Nationally voters rank health care as the top issue.   If we break down the components of that concern, one area where a good majority of voters are “very concerned” is the total cost of health care.
VERY CONCERNED-Total Health Care Cost
Health care cost have increased to 18% of our Gross National Product
Since 1960 when the cost of health care was a mere 5 percent of our Gross National Product, national health spending has increased to a projected 19.9 percent by 2025. In 2016 it was 17.6 percent. In personal terms (as in how does that impact you?), your yearly bill (out of pocket cost) is now over $10,000 and climbing-Financial Stress!
The UNDERINSURED as you may remember are the ones who have health care insurance, but cost is so prohibited that they rarely enter the ballpark and when they do, it is usually the cheap seats. The UNINSURED spend their time in the parking lot and enter the health care ballpark during the 7th inning stretch to see the Emergency room doctor as their rare interface with healthcare. In a future bog I will talk about this segment of our population in more detail. For now, you can see that the financial stress of health care cost impacts not only the uninsured (68 percent go without care due to cost and 51 percent have outstanding medical debt) and underinsured (their numbers aren’t much better at 53 and 45 percent) but those of you with health care insurance as well (31 and 21 percent).
VARIABILTY is the key cost driver
The first key concept here begins with variability. This is yet another example of the tectonic plates at work. Variability, in its simplest definition, means lack of consistency or fixed pattern. In the American healthcare “system” in transition, the variability can be seen in the examples already discussed and those yet to come. Price tags for surgical procedures, for example show a definite variability as well as excessive cost.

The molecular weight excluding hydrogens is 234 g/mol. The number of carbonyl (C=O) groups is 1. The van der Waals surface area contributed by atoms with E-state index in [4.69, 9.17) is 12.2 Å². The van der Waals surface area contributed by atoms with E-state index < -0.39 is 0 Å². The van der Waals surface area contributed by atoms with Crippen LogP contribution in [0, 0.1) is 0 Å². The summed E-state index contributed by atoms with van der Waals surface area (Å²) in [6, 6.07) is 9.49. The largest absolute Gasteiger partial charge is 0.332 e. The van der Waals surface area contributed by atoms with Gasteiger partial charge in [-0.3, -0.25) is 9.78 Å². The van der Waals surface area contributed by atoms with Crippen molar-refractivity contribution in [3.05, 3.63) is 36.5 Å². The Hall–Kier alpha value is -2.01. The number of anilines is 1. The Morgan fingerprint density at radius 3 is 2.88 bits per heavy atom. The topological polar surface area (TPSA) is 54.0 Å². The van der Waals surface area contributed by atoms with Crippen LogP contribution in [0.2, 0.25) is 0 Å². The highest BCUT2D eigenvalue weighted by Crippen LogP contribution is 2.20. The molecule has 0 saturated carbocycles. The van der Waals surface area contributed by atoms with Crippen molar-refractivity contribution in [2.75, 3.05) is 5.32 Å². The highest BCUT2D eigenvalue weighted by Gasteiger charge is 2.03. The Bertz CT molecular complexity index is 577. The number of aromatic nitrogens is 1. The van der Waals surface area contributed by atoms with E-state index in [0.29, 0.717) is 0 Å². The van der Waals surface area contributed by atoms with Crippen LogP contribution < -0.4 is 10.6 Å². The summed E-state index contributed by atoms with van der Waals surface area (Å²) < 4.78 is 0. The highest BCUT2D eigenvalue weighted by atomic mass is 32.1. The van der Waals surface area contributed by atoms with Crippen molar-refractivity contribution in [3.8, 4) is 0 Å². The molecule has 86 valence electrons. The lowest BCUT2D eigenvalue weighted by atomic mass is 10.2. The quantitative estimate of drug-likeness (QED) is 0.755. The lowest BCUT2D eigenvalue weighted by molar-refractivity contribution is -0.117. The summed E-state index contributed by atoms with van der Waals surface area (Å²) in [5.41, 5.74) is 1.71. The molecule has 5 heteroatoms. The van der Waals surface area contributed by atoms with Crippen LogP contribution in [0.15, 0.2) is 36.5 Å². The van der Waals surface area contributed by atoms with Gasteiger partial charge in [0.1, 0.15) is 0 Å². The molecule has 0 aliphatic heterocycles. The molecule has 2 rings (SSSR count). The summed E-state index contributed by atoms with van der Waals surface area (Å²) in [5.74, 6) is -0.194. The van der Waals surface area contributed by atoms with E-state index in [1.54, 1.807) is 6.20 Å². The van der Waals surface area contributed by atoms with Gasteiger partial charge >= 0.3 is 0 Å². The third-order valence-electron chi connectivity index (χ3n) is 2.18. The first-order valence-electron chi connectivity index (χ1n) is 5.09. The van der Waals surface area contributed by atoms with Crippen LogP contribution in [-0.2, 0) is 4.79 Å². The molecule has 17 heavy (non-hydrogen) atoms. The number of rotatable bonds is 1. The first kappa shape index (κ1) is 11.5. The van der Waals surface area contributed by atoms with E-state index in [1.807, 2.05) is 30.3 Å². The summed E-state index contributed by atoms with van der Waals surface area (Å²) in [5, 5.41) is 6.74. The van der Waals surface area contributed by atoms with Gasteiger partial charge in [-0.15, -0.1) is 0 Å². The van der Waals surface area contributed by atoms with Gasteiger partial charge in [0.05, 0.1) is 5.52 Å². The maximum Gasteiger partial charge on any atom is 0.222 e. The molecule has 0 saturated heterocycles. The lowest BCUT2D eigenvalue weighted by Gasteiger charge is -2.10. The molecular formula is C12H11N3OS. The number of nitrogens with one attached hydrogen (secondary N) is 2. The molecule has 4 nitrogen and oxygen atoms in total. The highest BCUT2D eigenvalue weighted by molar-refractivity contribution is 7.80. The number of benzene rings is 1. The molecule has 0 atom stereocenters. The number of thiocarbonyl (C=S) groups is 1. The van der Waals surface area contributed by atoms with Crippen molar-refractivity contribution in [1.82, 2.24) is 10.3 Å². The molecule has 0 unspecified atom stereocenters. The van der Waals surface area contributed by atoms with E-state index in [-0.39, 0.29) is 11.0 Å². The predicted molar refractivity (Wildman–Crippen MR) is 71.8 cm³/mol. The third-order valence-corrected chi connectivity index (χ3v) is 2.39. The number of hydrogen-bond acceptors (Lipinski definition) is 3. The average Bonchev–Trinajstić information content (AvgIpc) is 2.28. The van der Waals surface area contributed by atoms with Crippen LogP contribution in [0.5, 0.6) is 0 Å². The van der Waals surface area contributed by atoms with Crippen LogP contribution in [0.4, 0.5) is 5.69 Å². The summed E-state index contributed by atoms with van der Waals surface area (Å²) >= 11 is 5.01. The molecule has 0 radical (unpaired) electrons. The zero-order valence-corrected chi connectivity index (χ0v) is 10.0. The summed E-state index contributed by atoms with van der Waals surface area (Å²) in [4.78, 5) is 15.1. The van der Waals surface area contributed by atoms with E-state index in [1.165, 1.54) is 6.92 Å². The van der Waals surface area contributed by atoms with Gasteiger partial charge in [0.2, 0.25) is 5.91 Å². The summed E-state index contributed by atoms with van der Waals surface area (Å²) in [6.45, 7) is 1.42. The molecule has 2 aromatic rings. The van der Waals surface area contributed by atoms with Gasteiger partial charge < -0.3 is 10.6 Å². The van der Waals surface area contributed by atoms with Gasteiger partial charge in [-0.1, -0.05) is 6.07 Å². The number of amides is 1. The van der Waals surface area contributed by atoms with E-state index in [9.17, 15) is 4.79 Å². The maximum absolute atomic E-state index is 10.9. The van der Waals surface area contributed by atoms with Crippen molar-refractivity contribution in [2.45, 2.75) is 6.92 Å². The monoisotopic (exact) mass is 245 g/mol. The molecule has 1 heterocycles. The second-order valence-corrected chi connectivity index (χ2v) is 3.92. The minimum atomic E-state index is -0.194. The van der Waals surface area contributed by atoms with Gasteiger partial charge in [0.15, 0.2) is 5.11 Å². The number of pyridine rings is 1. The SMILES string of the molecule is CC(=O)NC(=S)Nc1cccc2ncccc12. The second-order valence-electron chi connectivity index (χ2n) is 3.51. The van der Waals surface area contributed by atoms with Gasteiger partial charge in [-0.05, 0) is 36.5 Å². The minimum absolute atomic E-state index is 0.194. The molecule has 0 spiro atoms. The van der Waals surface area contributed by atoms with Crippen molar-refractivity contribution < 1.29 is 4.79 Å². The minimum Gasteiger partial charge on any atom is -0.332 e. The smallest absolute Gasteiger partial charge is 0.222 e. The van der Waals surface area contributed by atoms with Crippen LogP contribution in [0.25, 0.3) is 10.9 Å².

VARIATION tells you “how tightly your data is clustered around the mean (the average).” This is called the Standard Deviation (SD). By that I mean, how much in line with the average (cost, access, quality) is the topic under discussion. The larger the SD, the greater the variability. An example of this would be the varying prices charged by providers of healthcare. American Healthcare in Transition is a case study in variability.
A Word about Administrative Costs
Then there are those ADMINISTRATIVE COSTS or the cost of doing business in order to make a profit. Those who oversee and insure the variability. When applied to a health insurance company outside of a government agency it can be as high as 18% plus a 3% profit margin. For Medicare by comparison, administrative costs are roughly 2%. The administrative costs for each provider of healthcare is roughly $83,000/physician/year. In case you were wondering how that compares to say Canada, it is roughly four times the administrative cost for each physician on the other side of our northern border.